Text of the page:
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Theoretical Physicist

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#1
Possible job? I suck at English, can never get more than a B. I got the math part covered. I reckon I have a pretty good intuition for theoretical physics. Not sure though.
 
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#2
Do you have any background or education that applies to this job?
 
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#3
Nope. Still in HS, year 10. I just wanna know if it's worth it, and possible to get into in the future.
 
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#4
Would you consider engineering? It seems like the easiest path to guarantee yourself a good job with good pay in the future.
 

Turnevies

Active Member
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#5
I am currently working on my PhD in theoretical physics after I have completed both bachelor and master's degrees first (as required where I live in Europe), so I feel qualified to answer this one. Because I prefer to remain anonymous here, if you want to know more about my own country or subject, please send a pm.

First I want to get this out of the way: you cannot just study theoretical physics only, without learning to do experiments as well. At least if you take the common road of starting with a BSc in physics. When you go through the years, gradually you will get more freedom to take courses that you like. It is technically possible to start a PhD in theoretical physics after a former education in mathematics, engineering or even chemistry, but those alternative paths have, apart of less knowledge in the field, the disadvantages of initially having you not speak the same language as the physicists and not having a network at the physics department to find a position.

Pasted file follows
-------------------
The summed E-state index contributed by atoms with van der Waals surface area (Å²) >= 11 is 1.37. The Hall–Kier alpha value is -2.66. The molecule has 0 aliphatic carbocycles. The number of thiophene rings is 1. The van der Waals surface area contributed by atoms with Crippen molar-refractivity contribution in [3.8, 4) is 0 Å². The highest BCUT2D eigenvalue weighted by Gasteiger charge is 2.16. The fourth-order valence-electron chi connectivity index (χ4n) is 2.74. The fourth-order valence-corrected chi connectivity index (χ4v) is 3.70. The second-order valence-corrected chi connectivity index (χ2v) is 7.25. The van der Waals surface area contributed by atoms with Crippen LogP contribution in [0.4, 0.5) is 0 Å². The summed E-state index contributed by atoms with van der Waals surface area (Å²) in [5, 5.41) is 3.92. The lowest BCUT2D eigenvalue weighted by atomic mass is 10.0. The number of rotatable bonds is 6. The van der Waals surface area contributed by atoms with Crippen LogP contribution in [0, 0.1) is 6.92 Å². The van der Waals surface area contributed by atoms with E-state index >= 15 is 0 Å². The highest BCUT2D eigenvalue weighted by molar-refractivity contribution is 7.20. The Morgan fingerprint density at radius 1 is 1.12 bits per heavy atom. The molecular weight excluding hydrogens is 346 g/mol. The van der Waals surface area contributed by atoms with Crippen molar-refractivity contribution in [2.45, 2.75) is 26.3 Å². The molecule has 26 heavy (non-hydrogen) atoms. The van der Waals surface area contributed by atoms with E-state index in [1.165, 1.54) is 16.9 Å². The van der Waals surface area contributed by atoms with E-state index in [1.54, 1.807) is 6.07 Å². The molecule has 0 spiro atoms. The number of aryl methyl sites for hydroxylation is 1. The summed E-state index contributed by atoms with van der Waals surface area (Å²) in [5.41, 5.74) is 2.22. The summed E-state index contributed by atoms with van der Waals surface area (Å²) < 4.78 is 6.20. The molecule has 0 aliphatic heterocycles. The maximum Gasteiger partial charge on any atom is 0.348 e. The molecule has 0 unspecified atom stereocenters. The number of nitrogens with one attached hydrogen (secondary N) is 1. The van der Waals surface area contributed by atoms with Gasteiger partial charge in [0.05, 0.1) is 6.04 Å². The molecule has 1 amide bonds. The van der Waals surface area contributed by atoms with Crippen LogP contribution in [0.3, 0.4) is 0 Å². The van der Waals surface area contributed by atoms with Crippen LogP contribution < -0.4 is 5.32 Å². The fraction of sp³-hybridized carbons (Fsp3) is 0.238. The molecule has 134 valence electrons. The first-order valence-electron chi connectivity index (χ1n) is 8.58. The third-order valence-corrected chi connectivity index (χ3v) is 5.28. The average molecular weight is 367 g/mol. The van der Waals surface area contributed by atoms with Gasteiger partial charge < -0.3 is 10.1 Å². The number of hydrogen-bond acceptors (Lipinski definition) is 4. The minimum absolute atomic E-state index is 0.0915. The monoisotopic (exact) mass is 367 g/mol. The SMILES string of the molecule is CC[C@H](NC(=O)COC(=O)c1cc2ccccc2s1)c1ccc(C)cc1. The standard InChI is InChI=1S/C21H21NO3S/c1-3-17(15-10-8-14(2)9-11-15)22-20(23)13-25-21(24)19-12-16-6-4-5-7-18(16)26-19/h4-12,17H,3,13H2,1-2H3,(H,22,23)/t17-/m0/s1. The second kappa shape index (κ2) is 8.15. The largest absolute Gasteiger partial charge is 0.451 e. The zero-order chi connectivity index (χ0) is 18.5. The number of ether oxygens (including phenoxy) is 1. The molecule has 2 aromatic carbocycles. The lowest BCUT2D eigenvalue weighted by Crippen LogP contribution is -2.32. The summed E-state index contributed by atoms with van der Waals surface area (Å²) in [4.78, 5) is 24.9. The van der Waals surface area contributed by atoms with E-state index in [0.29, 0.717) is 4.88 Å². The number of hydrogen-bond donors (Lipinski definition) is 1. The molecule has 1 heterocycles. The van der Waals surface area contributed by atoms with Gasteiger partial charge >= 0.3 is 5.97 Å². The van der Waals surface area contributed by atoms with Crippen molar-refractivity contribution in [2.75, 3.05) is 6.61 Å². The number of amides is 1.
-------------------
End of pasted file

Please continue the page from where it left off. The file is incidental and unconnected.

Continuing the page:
It is hard to get a degree in physics, and the Phd itself is also hard (as it should be in any subject), so you need to possess at least a little touch of masochism :D It is worth it though in my opinion, generally exciting and fulfilling. Don't get a wrong expectation though by seeing Stephen Hawking on discovery channel: typically you will plough through a lot of calculational fieldwork, and it is not that everything you come across is new and exciting all the time, that you will get famous and get lots of bitches. I don't know which group is smaller: the people that understand your work or the people that care about your work :p .

After Phd? Academia is a competitive environment, and you shouldn't just assume to remain there the rest of your life to become a professor (even though nothing's wrong with some ambition). But also when leaving academia, finding a decent job is generally not a problem for a physicist. Not only because you will be smart enough to find out how to get a job anyway, but also since you will have obtained general skills such as complex problem solving, programming, some management , presenting results... such jobs will rarely search for physicists only, but there are generally possibilities that overlap with the jobs of either engineers, other scientists such as biologists, or mathematicians.

In general, I certainly recommend the path I've taken so far, though some details may depend on your country.

Btw yes, at some point, English will be anywhere in research. But I've never heard about anyone not succeeding because lack of language skills.
 
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#6
Thanks Turnevies, your input really helps.
 

JR_IsP

Overthinker in Chief
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#7
Hello there! Physics student in here.

Theoretical physics are awesome (at least for me)... but you need a grade first. All around the world the number of jobs for physics are increasing, and trust me, you can see physics in a lot of grounds (even not directly related to physics, like economy).

I personally want to have a PhD in astrophysics and working in a observatory (like ESO, in Chile, the best in the planet (a little ambicious one)), but physics is incredibly large for possible applications. The Turnevies post was very good one, and I don't want to repeat, but still, you need a grade first.

But above all, don't let any online dude change your future, do some research about the career, ask questions, take vocational tests... studying a career is like marriage, except you can't trully divorce from this one, so choose wisely. Good luck!

EDIT: Btw, as you may notice from my location in the left, I'm not from an english speaking country, but even in here, a lot of seminars and courses are in english.
 
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#8